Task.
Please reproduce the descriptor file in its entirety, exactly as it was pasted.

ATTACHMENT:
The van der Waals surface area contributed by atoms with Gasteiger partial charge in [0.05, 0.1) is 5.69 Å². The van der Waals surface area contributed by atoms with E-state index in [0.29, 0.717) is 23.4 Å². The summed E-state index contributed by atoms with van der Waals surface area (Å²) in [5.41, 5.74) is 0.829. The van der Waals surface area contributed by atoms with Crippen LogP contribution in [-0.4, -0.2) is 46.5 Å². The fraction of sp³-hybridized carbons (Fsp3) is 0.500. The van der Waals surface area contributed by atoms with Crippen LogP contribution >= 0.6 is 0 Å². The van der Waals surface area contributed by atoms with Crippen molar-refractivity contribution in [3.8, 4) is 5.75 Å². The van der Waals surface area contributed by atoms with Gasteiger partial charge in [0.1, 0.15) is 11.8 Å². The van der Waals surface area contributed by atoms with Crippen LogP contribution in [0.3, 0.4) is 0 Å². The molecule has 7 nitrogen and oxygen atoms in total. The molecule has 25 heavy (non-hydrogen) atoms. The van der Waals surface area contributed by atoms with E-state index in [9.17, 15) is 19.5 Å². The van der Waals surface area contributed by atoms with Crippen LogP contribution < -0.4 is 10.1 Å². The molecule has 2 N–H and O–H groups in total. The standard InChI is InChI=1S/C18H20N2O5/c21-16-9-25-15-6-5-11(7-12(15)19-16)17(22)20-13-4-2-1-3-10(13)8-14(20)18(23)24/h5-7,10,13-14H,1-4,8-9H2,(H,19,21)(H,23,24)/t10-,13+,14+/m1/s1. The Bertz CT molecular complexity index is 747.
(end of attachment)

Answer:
The van der Waals surface area contributed by atoms with Gasteiger partial charge in [0.05, 0.1) is 5.69 Å². The van der Waals surface area contributed by atoms with E-state index in [0.29, 0.717) is 23.4 Å². The summed E-state index contributed by atoms with van der Waals surface area (Å²) in [5.41, 5.74) is 0.829. The van der Waals surface area contributed by atoms with Crippen LogP contribution in [-0.4, -0.2) is 46.5 Å². The fraction of sp³-hybridized carbons (Fsp3) is 0.500. The van der Waals surface area contributed by atoms with Crippen LogP contribution >= 0.6 is 0 Å². The van der Waals surface area contributed by atoms with Crippen molar-refractivity contribution in [3.8, 4) is 5.75 Å². The van der Waals surface area contributed by atoms with Gasteiger partial charge in [0.1, 0.15) is 11.8 Å². The van der Waals surface area contributed by atoms with Crippen LogP contribution in [0.3, 0.4) is 0 Å². The molecule has 7 nitrogen and oxygen atoms in total. The molecule has 25 heavy (non-hydrogen) atoms. The van der Waals surface area contributed by atoms with E-state index in [9.17, 15) is 19.5 Å². The van der Waals surface area contributed by atoms with Crippen LogP contribution < -0.4 is 10.1 Å². The molecule has 2 N–H and O–H groups in total. The standard InChI is InChI=1S/C18H20N2O5/c21-16-9-25-15-6-5-11(7-12(15)19-16)17(22)20-13-4-2-1-3-10(13)8-14(20)18(23)24/h5-7,10,13-14H,1-4,8-9H2,(H,19,21)(H,23,24)/t10-,13+,14+/m1/s1. The Bertz CT molecular complexity index is 747.